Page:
For the general digital camera user, the Kodak DC4800 camera is one of the best buys around.
Nick Kapur

Most Helpful Customer Reviews

123 of 124 people found the following review helpful By Ken Cook on September 19, 2000
I've read several reviews of the Kodak DC4800 and agree with most of the positive reviews and very little of the negative ones...
Now, prospective wise, this is my very first digital camera so I can offer my opinion with no previous digital camera experience. I have used several upper high end 35mm cameras in my life and do know a little more than your average shooter; with that in mind, I will continue with my review.
First of all, I got much more than I actually expected. All of my enlargments and prints have been done on my HP Deskjet 970CXI printer with Kodak Glossy Inkjet 45 pound paper...some were enlarged and printed from the lowest megapixel level (.8) and others were done with the highest megapixel (3.1) The results have been much better than expected...the color was terrific and the detail was excellent.
The only pictures I took which I considered below excellent quality were, for the most part, due to my mistakes regarding settings, movement when shooting in low light and perhaps greater expectations from the flash than you would normally get with a good 35mm, a couple of the reviews have mentioned that the flash and focus when taking pictures inside or with low light were far below the quality they were expecting. They may well have a point, however, I attributed these lower quality shots more to my inexperience with the camera and wrong settings than I actually was willing to blame on the camera....when I became more familiar with the limits of the camera, I was able to overcome 95 % of my original poorer quality other words, when I actually understood the limitations of the camera, I was able to take much better photos with clearly focused shots and excellent color...
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99 of 100 people found the following review helpful By Amazon Customer on August 25, 2000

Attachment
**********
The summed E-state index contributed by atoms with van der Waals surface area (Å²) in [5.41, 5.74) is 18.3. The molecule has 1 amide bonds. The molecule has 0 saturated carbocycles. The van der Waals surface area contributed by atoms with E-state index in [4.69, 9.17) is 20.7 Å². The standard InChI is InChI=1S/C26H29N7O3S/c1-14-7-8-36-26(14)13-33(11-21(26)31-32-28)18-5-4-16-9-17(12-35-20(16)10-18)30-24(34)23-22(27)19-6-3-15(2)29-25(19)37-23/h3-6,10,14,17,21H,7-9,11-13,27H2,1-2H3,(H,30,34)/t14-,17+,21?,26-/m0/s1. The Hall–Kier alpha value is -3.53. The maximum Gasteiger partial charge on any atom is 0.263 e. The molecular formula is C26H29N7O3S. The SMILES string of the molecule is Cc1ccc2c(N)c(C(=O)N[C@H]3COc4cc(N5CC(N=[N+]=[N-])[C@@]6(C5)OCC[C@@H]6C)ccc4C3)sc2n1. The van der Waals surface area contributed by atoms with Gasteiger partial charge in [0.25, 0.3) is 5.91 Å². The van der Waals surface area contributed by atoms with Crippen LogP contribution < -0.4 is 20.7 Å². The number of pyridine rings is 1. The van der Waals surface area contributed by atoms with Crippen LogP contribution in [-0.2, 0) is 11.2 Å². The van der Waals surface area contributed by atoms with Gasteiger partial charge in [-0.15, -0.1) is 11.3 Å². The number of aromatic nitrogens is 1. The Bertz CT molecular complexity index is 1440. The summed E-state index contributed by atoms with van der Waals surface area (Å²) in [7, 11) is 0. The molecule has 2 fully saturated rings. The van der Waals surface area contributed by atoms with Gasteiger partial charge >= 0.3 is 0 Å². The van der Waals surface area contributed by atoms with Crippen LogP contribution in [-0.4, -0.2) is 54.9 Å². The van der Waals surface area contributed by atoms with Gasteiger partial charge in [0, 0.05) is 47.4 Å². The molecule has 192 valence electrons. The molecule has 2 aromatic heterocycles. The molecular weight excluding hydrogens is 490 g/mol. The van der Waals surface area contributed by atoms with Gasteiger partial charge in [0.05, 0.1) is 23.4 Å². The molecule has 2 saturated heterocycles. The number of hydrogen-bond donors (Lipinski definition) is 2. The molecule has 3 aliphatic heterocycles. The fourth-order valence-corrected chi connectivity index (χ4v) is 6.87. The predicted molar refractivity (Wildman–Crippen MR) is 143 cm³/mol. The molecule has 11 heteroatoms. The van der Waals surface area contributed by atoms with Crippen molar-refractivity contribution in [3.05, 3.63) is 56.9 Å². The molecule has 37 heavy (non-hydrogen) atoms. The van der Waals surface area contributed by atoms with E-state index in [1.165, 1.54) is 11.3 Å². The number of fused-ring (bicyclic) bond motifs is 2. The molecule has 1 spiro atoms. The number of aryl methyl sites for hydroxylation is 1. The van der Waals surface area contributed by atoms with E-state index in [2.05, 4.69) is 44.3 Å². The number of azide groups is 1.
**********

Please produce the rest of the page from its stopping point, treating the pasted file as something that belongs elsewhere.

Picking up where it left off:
This is Kodak's entry into the 3 megapixel market (and some reports indicate that this is the first of Kodak's digital cameras to be designed by Kodak Japan), and considering that Kodak did so well at 2MP with the DC280, one expects a formidable digital camera, and gets it, for the most part. This is my second Kodak digital camera and I've continued to purchase Kodak because with digital cameras the camera is also the film and no one knows how to make film quite like Kodak, a la Kodachrome. The previous DC280 is a point and shoot camera only, and while the DC4800 offers manual control of many functions, it still basicaslly a point and shoot camera - for instance, with the DC4800 no control of focus is possible, and if you want to change shutter speed you have to go through several levels of menu (no less than 10 button presses to get to the shutter speed menu and then as much as another 12 to choose the speed). Hopefully, as the digital era progresses digital cameras will become more like the SLRs of old with manual control of every function and all the controls on the body of the camera, rather then buried deep in menus. (I understand Olympus is about to release its E10 which is like a digital SLR; however the price will be about $2000.)
That given, lets examine the Kodak DC4800.
The positives -